FLYING Magazine

The FAA has issued a Notice to Air Missions (NOTAM) regarding flight restrictions in place around Francis Scott Key Bridge in Baltimore, which collapsed Tuesday morning after a container ship collided with it. The temporary flight restriction (TFR) covers the bridge and the surrounding Inner Harbor.

The NOTAM was issued to protect aircraft performing painstaking salvage and rescue missions in the area, which could be hindered by other aircraft. The U.S. Coast Guard said it deployed boats and a helicopter to the site. Several emergency helicopters are visible on Flightradar24. These aircraft are typically equipped with forward-looking infrared (FLIR) sensors and other cameras to search for victims.

No injuries or deaths have yet been reported by authorities, though first responders have described the situation as a “mass casualty multiagency incident.” Crews are reportedly searching for six people. The water where the bridge was struck is about 50 feet deep and 47 degrees Fahrenheit, complicating rescue efforts.

The FAA issued a specific warning to drone pilots in a post on X, formerly Twitter.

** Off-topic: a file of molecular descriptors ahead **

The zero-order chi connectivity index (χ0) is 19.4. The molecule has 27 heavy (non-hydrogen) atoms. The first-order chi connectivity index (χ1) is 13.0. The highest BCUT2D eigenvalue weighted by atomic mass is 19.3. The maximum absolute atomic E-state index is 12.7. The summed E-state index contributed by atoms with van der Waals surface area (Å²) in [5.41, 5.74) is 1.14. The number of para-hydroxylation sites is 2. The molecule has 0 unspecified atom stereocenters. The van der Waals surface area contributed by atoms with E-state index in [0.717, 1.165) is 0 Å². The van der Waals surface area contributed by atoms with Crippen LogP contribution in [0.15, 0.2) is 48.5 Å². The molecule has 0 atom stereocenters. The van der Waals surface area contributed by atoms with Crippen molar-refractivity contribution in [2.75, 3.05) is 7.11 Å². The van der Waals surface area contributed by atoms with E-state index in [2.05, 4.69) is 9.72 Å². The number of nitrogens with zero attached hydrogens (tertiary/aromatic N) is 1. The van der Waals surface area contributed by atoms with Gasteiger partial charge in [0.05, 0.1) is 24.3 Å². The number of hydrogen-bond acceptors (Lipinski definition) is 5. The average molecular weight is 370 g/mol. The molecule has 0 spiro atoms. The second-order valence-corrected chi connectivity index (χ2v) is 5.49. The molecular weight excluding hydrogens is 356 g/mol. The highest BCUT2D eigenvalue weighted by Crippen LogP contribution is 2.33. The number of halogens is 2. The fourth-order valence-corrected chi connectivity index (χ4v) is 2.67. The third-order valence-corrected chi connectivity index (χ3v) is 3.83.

“The FAA has flight restrictions in place around the Francis Scott Key Bridge collapse,” the agency said. “Do not interfere with rescue operations. If you fly, emergency response operations cannot.”

Aircraft flying in the airspace around the bridge—even small drones—could compromise the safety of emergency aircraft. Entering the TFR would be akin to driving around a barricade intended to shield firefighters extinguishing a blaze.

The restriction limits pilots from flying within 5 nm and below 2,000 feet above the surface over the site of the incident. The TFR is under the Class B shelf, which has a floor of 1,500 feet—pilots avoid this airspace by flying below it. Essentially, the TFR prevents pilots from transitioning straight to Baltimore/Washington International Airport (KBWI) and flying up the Patapsco River.

Around 1:30 a.m. EDT Tuesday morning, a Singapore-flagged ship called the Dali collided with Francis Scott Key Bridge. The vessel was chartered by shipping giant Maersk but managed by the Synergy Group, which said no casualties occurred on board. The ship was carrying around 4,900 containers and traveling at about 9 mph (8 knots).

The Dali’s crew notified authorities of a power issue and sent a mayday before the collision, according to Maryland Governor Wes Moore.

The bridge crosses the Patapsco River and was part of Interstate 695, a major commuting route used by an estimated 35,000 people daily, said Paul Wiedefeld, Maryland Transportation Secretary. It and the Port of Baltimore comprise a key U.S. shipping hub.

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The post FAA Creates No-Fly Zone Following Francis Scott Key Bridge Collapse appeared first on FLYING Magazine.

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